2: The ICRC has said it was appalled by the deaths of a Sudanese Red Crescent worker and three government officials who had accompanied an ICRC team in southern Sudan. In a press release, the organisation said the four were killed by SPLA who had detained them since February 18 when they strayed into SPLA/M territory near Bentiu.

6: The Sudanese government, reacting to the deaths of four Sudanese hostages last week, said it would review accords made with the SPLA. All necessary measures including military, security, administrative and legal steps would be taken to prevent a re-occurrence (of the deaths of the hostages),” said foreign minister Mustafa Osman Ismail, adding he was setting up a committee to review the accords.

7: President Bashir has said he was prepared to extend a partial cease-fire in Bahr el-Ghazal and Western Upper Nile to all of southern Sudan. Gen. Bashir called on the SPLA to respond to the call for the extension of the cease-fire, which expires on April 15.

8: President Bashir has unilaterally extended a cease-fire in southern Sudan and urged the rebels to reciprocate. Speaking in parliament, Bashir said the cease-fire would take effect on April 15. He did not say how long the truce would last, nor did he define the operational zones.

9: SPLA has dismissed Khartoum's “comprehensive cease-fire” offer and instead announced a three-month extension of the “humanitarian cease-fire” in Bahr el Ghazal western and central Upper Nile. The SPLA acknowledged that a comprehensive cease-fire was “part and parcel of overall solution” to the present conflict in Sudan.

10: Sudan's foreign minister has rejected assertions by a UN investigator that Khartoum allowed Arab tribesmen to seize civilians in the war-torn south and sell them as slaves. Mr. Ismail told a news conference the investigator, Argentine lawyer Leonardo Franco, had presented no real evidence to support his allegations in a report to the UN's Human Rights Commission which is now in session in Geneva.

12: The first few hundred of an anticipated influx of thousands of Sudanese refugees have crossed into Uganda from north eastern parts of the Democratic Republic of Congo (DRC), joining other Sudanese refugees in camps and settlements in the Ugandan district of Arua, according to WFP weekly report. With insecurity having dispersed many of an estimated 30,000-50,000 Sudanese refugees in eastern DRC, aid agencies are preparing for up to 10,000 of them to enter Uganda.

12: Sudanese rebels have overrun two camps of the pro-government militia, killing more than 120 militia fighters and wounding about 300, their spokesman said. The battle took place when guerrilla of the SPLA stormed camps of the Islamic Front in the eastern province of Blue Nile, SPLA spokesman Yasser Armsan said in a statement.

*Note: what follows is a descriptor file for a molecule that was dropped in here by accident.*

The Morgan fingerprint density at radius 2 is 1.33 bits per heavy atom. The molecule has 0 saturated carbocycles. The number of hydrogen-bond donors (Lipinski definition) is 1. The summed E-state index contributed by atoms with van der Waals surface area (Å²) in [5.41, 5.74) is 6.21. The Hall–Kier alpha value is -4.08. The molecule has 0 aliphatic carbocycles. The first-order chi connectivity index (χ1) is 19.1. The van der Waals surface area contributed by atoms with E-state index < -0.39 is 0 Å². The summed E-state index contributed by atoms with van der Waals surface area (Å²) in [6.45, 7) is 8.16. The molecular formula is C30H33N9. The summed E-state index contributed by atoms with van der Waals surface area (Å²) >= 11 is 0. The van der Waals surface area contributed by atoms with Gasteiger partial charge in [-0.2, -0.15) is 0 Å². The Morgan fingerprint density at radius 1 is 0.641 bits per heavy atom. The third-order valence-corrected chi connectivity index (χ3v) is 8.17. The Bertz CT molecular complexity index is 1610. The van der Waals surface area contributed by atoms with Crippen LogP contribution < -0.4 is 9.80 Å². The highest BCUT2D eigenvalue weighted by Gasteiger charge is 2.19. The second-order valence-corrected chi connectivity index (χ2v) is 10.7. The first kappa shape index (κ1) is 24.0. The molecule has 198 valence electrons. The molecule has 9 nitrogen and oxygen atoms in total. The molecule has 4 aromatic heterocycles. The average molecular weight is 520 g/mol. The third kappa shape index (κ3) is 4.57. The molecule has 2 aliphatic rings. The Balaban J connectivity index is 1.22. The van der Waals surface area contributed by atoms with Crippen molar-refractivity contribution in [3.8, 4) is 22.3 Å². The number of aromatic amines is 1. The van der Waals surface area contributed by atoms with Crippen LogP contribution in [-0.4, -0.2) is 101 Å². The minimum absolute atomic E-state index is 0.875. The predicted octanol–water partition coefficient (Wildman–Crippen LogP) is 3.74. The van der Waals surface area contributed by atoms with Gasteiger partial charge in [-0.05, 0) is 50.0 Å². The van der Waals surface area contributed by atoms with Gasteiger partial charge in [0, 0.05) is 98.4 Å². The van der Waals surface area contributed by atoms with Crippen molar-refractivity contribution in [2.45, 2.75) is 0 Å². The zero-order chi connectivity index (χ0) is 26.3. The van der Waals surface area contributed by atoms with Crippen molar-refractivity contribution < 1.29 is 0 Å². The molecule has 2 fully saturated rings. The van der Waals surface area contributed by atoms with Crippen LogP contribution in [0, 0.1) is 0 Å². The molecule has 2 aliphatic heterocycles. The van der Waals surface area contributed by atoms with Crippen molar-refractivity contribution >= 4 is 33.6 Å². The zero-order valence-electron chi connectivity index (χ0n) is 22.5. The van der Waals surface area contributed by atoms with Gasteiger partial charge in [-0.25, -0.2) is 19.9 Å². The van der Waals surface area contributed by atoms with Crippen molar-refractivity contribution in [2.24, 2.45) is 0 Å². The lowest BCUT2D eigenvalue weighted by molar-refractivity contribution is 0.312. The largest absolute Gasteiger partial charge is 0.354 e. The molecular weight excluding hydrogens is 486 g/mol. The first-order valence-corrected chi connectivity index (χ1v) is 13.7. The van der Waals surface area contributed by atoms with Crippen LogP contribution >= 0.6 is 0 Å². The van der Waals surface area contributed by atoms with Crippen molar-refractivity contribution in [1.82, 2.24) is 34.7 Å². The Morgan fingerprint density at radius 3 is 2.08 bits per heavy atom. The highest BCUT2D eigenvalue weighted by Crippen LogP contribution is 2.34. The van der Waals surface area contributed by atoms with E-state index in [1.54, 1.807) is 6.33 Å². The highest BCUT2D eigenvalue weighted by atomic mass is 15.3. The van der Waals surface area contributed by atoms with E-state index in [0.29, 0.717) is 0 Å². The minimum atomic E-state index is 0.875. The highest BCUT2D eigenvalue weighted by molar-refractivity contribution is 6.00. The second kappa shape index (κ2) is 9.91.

Dinka, Nuer seal peace and reconciliation deal

The age-old animosity that has been the hallmark of relations between the Dinka and the Nuer could be headed for a thaw.
In an unprecedented move that could have national implications, the two largest southern Sudanese communities early last March signed a covenant in which they vowed to commit their energies towards reconciliation and lasting peace in the war-ravaged country.
Dubbed the Wunlit Dinka-Nuer Covenant, the milestone agreement was the culmination of week-long deliberations (February 27- March 8) brokered by the influential New Sudan Council of Churches (NSCC). It was signed by more than 300 Dinka and Nuer chiefs, community and church leaders, women and youth.
The presence of Commander Salva Kiir, the number two man to Colonel John Garang, the leader of the Sudan Peoples Liberation Army (SPLA), was of particular significance as it was an indication that the move had the backing (at least in part) of the SPLA, the largest rebel group fighting against the Khartoum government.

Commander Kiir himself is a Dinka from Gogrial region.
In attendance also was the Bishop of the Catholic Diocese of Rumbek, Monsignor Caesar Mazzolari. The majority of the slightly over two million Dinkas live in Msgr Mazzolari's see.
In an act that rekindled the memories of the Biblical covenants, a large white bull (mabior thon/ tu-bor) was slaughtered and a stern declaration made that anyone going against the vows of the occasion, would go the white bulls' way.

Amnesty was granted for offences committed prior to January 1, 1999, freedom of movement across the lines of conflict was affirmed and inter-communal commerce, development and services encouraged. Other resolutions reached were:

  • All hostile acts shall cease between Dinka and Nuer whether between their respective military forces or armed civilians.
  • Border grazing lands and fishing grounds shall be available immediately as shared resources.
  • Displaced people are encouraged to return to their original homes and re-build relationships with their neighbours.
  • The spirit of peace and reconciliation of the covenant to be extended to all communities in southern Sudan.

The Dinkas and Nuer, both of whom are cattle keepers, have since time immemorial fought almost innumerable battles over livestock and grazing land.
The Nuers, like most other southern Sudanese communities, accuse the Dinkas of seeking to establish a tribal hegemony, courtesy of their numerical superiority and imagined “cultural superiority”. Other southern Sudanese groups include the Shilluk, Lotuko, Alur, Azande, Toposa, Mudu, Kakwa, Jur and Bakaa. Since the outbreak of the current phase of the Sudanese civil war in 1983, the tribal animosity has assumed a political angle, with Khartoum tacitly fuelling it to make the southerners perpetually vulnerable pawns.